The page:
VisuaLyzer : an approach for rapid visualization and analysis of epidemiological data
Author(s)Reshef, David N
Approach for rapid visualization and analysis of epidemiological data
Massachusetts Institute of Technology. Dept. of Electrical Engineering and Computer Science.
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The ability to capture, store, and manage massive amounts of data is changing virtually every aspect of science, technology, and medicine. This new 'data age' calls for innovative methods to mine and interact with information. VisuaLyzer is a platform designed to identify and investigate meaningful relationships between variables within large datasets through rapid, dynamic, and intelligent data exploration. VisuaLyzer uses four key steps in its approach: 1. Data management: Enabling rapid and robust loading, managing, combining, and altering of multiple databases using a customized database management system. 2. Exploratory Data Analysis: Applying existing and novel statistics and machine learning algorithms to identify and quantify all potential associations among variables across datasets, in a model-independent manner. 3. Rapid, Dynamic Visualization: Using novel methods for visualizing and understanding trends through intuitive, dynamic, real-time visualizations that allow for the simultaneous analysis of up to ten variables. 4. Intelligent Hypothesis Generation: Using computer-identified correlations, together with human intuition gathered through human interaction with visualizations, to intelligently and automatically generate hypotheses about data. VisuaLyzer's power to simultaneously analyze and visualize massive amounts of data has important applications in the realm of epidemiology, where there are many large complex datasets collected from around the world, and an important need to elicit potential disease-defining factors from within these datasets.(cont.) Researchers can use VisuaLyzer to identify variables that may directly, or indirectly, influence disease emergence, characteristics, and interactions, representing a fundamental first step toward a new approach to data exploration. As a result, the CDC, the Clinton Foundation, and the Harvard School of Public Health have employed VisuaLyzer as a means of investigating the dynamics of disease transmission.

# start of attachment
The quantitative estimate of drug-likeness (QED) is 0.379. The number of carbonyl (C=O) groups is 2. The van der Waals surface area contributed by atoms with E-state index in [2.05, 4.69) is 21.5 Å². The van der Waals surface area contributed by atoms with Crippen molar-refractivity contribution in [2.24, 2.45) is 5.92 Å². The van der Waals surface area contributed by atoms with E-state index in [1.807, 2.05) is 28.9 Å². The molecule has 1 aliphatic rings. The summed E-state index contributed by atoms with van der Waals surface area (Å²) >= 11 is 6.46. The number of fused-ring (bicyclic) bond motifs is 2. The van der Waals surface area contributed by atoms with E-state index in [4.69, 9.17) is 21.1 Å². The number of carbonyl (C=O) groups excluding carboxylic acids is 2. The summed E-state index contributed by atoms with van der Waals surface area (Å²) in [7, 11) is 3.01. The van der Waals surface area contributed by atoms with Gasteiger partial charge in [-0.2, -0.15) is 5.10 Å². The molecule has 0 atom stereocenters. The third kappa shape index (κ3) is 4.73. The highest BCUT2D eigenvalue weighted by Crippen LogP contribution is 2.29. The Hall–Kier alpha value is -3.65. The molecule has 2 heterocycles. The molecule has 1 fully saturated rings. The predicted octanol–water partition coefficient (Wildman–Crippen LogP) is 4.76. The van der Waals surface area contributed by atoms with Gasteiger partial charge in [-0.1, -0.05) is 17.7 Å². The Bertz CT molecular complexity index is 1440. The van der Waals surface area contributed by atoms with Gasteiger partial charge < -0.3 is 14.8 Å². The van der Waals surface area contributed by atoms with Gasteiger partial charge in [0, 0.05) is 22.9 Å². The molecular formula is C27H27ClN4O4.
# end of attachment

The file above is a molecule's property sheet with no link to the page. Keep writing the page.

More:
Thesis (M. Eng.)--Massachusetts Institute of Technology, Dept. of Electrical Engineering and Computer Science, 2009.Includes bibliographical references (leaves 112-113).
DepartmentMassachusetts Institute of Technology. Dept. of Electrical Engineering and Computer Science.
Massachusetts Institute of Technology
Electrical Engineering and Computer Science.